Correction: Carolina Forest has reached the third round of the playoffs twice in its history (2004 and 1999). This story has been updated to reflect that information.
It took 21 years, three different classifications and five different head coaches, but Carolina Forest can finally say it is a region football champion.
The Panthers made quick work of Conway in the de facto Region VI-5A title game Friday, beating the Tigers 42-13 on their own field and continuing what has been the most impressive season in Carolina Forest history.
Expected or not, the first region crown for the program felt pretty darn good.
“In the second half [of the season], we came out and played ball to the best of our ability,” senior running back David Legette said, just a few months after he said that he and his teammates should be considered the frontrunners. “I feel like we’ve been playing really good football, executing.”
Carolina Forest backed that up with another big game from Legette and quarterback Mason Garcia — who combined to rush for 288 yards and six touchdowns — while the defense stuffed the on-again, off-again Conway offense and created three turnovers.
Not that any of that would shock anyone who has followed this team this season. All told, Carolina Forest defeated Conway, Socastee, St. James, South Florence and West Florence by an average of 46 points per game, with Friday’s being the closest of the bunch.
But sixth-year coach Marc Morris said the reason isn’t just because of the likes of Garcia and Legette, or even talented receivers Kyle Watkins and Josh Murphy or what has become a stout offensive line that rarely allows sacks or even many negative plays.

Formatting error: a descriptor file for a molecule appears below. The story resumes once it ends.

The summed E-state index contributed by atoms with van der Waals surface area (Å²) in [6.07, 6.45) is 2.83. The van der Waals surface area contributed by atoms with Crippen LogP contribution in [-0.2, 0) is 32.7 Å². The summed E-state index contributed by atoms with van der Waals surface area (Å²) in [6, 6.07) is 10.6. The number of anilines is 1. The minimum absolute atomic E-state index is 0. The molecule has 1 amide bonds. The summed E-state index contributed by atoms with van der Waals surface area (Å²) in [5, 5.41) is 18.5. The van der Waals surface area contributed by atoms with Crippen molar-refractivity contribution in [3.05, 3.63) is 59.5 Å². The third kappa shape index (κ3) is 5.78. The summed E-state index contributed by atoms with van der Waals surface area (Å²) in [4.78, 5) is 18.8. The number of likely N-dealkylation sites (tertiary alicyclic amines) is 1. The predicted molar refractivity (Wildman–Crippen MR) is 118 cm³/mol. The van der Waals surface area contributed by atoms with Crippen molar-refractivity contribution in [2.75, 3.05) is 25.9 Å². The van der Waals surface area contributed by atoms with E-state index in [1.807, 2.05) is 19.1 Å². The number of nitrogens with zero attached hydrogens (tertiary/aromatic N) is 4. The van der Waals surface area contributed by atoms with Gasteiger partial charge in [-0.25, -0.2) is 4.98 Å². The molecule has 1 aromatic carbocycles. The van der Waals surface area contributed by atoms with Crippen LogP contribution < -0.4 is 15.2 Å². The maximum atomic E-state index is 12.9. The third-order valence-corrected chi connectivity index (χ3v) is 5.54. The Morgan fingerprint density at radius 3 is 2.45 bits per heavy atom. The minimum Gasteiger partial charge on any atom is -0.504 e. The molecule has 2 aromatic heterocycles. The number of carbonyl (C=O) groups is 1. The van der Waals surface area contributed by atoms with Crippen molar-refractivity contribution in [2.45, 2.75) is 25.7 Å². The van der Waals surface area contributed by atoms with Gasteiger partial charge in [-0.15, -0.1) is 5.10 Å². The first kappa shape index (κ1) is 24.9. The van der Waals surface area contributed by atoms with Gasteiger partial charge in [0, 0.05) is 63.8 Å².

“Our turnaround to me is not scoring points. We’ve scored points since I’ve been there,” Morris said. “Our defense has played great all year long. To me, you don’t win state championships or go far in the playoffs with offense alone. You’ve got to play great defense. When I first got here … I said it starts on the defensive side of the ball and it sounded like a foreign language around here.”
Although not all of Friday’s contests from around the state had been compiled, the Panthers are going to finish the regular season as a top-five defense in Class 5A in terms of points per game allowed.
The latest effort toward that figure also earned the Panthers the most recent bragging rights in what has become much more of an actual rivalry between these two schools. Conway had won all 11 meetings in the series between 1999-2009. However, the Panthers and Tigers have split each of the last 10 games, including the latest, which was by far the most impactful game they had played against one another.
Both of these teams will be at home next week to open the Class 5A playoffs. Carolina Forest’s first region championship is coupled with a No. 1 overall seed, and Conway (3-6 overall, 3-2 inside Region VI-5A) — courtesy of a head-to-head tiebreaker over West Florence — will enter the postseason as a No. 2 seed.
Although the official playoff brackets will not be released until Saturday, it appears the Tigers will play host to Wando, which finished as the third place team in Region VII-5A.
For the Panthers — who are expected to play Cane Bay next week — it will be the school’s first true on-campus game as a member of the state’s largest classification. Last year, Carolina Forest finished second in the region but was forced to move its playoff opener to Coastal Carolina’s Brooks Stadium due to poor field conditions. That isn’t expected to be an issue next week in the opening round against Cane Bay, or, if everything goes to plan, even longer.
If they keep winning, the Panthers are guaranteed three home playoff games. However, for a team that is just getting used to its winning ways, looking that far ahead seems like a waste of time, anyway.
After all, this is a team that has reached the third round of the playoffs just twice in its history (2004, 1999) and has advanced to the second round just twice since it moved to the state’s largest classification in 2008.
Morris and his players have contended that the components are all there to finally buck that latter trend.
“We put in the work to get here,” Legette said. “But we’ve got a long way to go.”